On July 17th 2004, an estimated one million people (including your correspondent) made a homage to Tour de France Mecca: Alpe d’Huez. It’s a beast of a climb in a car, yet alone on a bike. Its 21 hairpin bends, each named after famous cycling climbers, guide all comers from Bourg d’Oisans in the valley 14km up to the ski station in the thin air of Alpe d’Huez. 2004 was different however, as on this occasion, the riders would climb individually in a time trial (the race of truth the French call it). Unable to pace or support each other, it was simply rider versus mountain. I positioned myself near hairpin 21, at the bottom of the climb and waited with the masses as, every 2 minutes, another rider passed by, some already grimacing and out of the saddle, dancing on the pedals in a desperate attempt to arrive at the summit without losing too much time. Most of us were there to see one cyclist in particular power his way to what would be his 6th Tour de France win. That day Lance Armstrong started and finished in yellow, setting the second fastest ever time for the ascent (37minutes and 36 seconds). My fellow supporters and I pushed him up with tumultous cheers as he passed: there had surely never been a more popular, charismatic, iconic and inspirational rider than Armstrong and his performance that day effectively sealed Tour de France victory for the sixth successive time.
Two years later as a newly qualified primary school teacher, my Year 4 class and I were discussing our heroes and what it was that made them heroes. Armstrong’s fight back and survival from testicular, lung and brain cancer, his incredible journey back to cycling fitness, his even more amazing feat of winning the gruelling Tour de France (incidentally a race he would never have won had it not been for his cancer which changed his body physiology allowing him to be a contender in the grand tours rather than the one day classic races) and then winning it a further six times made him an excellent example for modelling to my class.
Yes, the French press had made continued allegations about whether performance enhancing drugs had been involved in his comeback but I, like most, simply felt this was sour grapes because an American had had the audacity to win a French race not once, but seven times in a row. However, the allegations never abated and when, in the summer, Armstrong announced that he “no longer had the fight in him” to contest the US Anti Doping Agency’s case against him, I knew I had been duped. A man given a 40% chance of survival from cancer and making it, possesses the most fight of anyone.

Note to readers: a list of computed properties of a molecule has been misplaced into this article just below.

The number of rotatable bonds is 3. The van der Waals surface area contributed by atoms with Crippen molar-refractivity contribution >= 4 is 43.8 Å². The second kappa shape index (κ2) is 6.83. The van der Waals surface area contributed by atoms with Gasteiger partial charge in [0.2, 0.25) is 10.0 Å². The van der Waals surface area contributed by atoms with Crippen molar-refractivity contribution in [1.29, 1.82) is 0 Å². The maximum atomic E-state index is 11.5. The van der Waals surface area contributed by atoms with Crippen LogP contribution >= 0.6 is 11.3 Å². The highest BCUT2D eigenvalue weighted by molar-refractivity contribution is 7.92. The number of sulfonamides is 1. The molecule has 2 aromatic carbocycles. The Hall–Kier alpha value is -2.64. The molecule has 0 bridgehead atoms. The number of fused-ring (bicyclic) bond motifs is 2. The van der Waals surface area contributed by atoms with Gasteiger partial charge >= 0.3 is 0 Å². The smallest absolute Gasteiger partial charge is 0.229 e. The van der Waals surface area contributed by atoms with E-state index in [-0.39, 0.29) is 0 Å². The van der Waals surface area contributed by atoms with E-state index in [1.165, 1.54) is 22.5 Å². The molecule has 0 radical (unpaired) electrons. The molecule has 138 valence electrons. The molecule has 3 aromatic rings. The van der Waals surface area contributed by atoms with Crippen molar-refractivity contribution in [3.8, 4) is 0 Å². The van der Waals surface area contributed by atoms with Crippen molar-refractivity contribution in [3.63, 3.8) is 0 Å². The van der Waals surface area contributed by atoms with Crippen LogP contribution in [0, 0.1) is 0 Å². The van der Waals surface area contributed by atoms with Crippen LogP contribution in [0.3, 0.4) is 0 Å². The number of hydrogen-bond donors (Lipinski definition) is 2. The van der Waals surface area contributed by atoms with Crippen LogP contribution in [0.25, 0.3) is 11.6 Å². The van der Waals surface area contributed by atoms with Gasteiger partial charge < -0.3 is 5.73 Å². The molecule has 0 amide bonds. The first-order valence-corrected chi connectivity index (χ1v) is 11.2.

Cycling’s governing body yesterday stripped him of all his professional victories, including his seven Tour de France titles, but as yet there has been no admission or contrition from Armstrong himself and the longer this silence remains, perhaps the less likely it becomes. His Livestrong cancer awareness charity has, for several years now, been his raison d’etre (his emergence from retirement in 2009 was only to provide Livestrong publicity) and may indeed be his atonement. The sad truth is that for many non cycling fans, the whole sport is tainted by such a high profile case, which is already affecting funding of professional teams, both in the UK and on the continent. It will be interesting to see how the UK public balance our fantastic Olympic multi-gold-medal-winning cycling performances and Bradley Wiggins’ incredible Tour de France victory against the sad and sordid tale of the Lance Armstrong doping scandal.